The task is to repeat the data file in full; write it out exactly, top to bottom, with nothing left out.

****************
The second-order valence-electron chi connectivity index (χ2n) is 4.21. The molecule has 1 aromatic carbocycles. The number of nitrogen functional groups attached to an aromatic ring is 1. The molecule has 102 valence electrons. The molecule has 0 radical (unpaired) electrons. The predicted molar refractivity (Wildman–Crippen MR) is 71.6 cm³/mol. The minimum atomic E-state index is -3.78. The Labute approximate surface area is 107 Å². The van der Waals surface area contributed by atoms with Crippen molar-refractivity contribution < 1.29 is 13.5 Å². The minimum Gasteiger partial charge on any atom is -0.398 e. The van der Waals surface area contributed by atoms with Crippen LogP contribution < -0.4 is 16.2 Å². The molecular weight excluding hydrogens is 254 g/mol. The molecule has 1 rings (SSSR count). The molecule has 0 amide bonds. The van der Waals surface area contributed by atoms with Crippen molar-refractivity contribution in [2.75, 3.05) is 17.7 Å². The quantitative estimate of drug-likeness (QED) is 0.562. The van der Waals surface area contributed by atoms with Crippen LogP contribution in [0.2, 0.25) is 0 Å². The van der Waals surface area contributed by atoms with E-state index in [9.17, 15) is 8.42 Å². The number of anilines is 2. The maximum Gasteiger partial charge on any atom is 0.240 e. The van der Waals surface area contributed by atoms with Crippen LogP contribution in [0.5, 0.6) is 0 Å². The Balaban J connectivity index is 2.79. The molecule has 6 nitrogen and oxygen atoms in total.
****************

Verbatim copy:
The second-order valence-electron chi connectivity index (χ2n) is 4.21. The molecule has 1 aromatic carbocycles. The number of nitrogen functional groups attached to an aromatic ring is 1. The molecule has 102 valence electrons. The molecule has 0 radical (unpaired) electrons. The predicted molar refractivity (Wildman–Crippen MR) is 71.6 cm³/mol. The minimum atomic E-state index is -3.78. The Labute approximate surface area is 107 Å². The van der Waals surface area contributed by atoms with Crippen molar-refractivity contribution < 1.29 is 13.5 Å². The minimum Gasteiger partial charge on any atom is -0.398 e. The van der Waals surface area contributed by atoms with Crippen LogP contribution < -0.4 is 16.2 Å². The molecular weight excluding hydrogens is 254 g/mol. The molecule has 1 rings (SSSR count). The molecule has 0 amide bonds. The van der Waals surface area contributed by atoms with Crippen molar-refractivity contribution in [2.75, 3.05) is 17.7 Å². The quantitative estimate of drug-likeness (QED) is 0.562. The van der Waals surface area contributed by atoms with Crippen LogP contribution in [0.2, 0.25) is 0 Å². The van der Waals surface area contributed by atoms with E-state index in [9.17, 15) is 8.42 Å². The number of anilines is 2. The maximum Gasteiger partial charge on any atom is 0.240 e. The van der Waals surface area contributed by atoms with Crippen LogP contribution in [0.5, 0.6) is 0 Å². The Balaban J connectivity index is 2.79. The molecule has 6 nitrogen and oxygen atoms in total.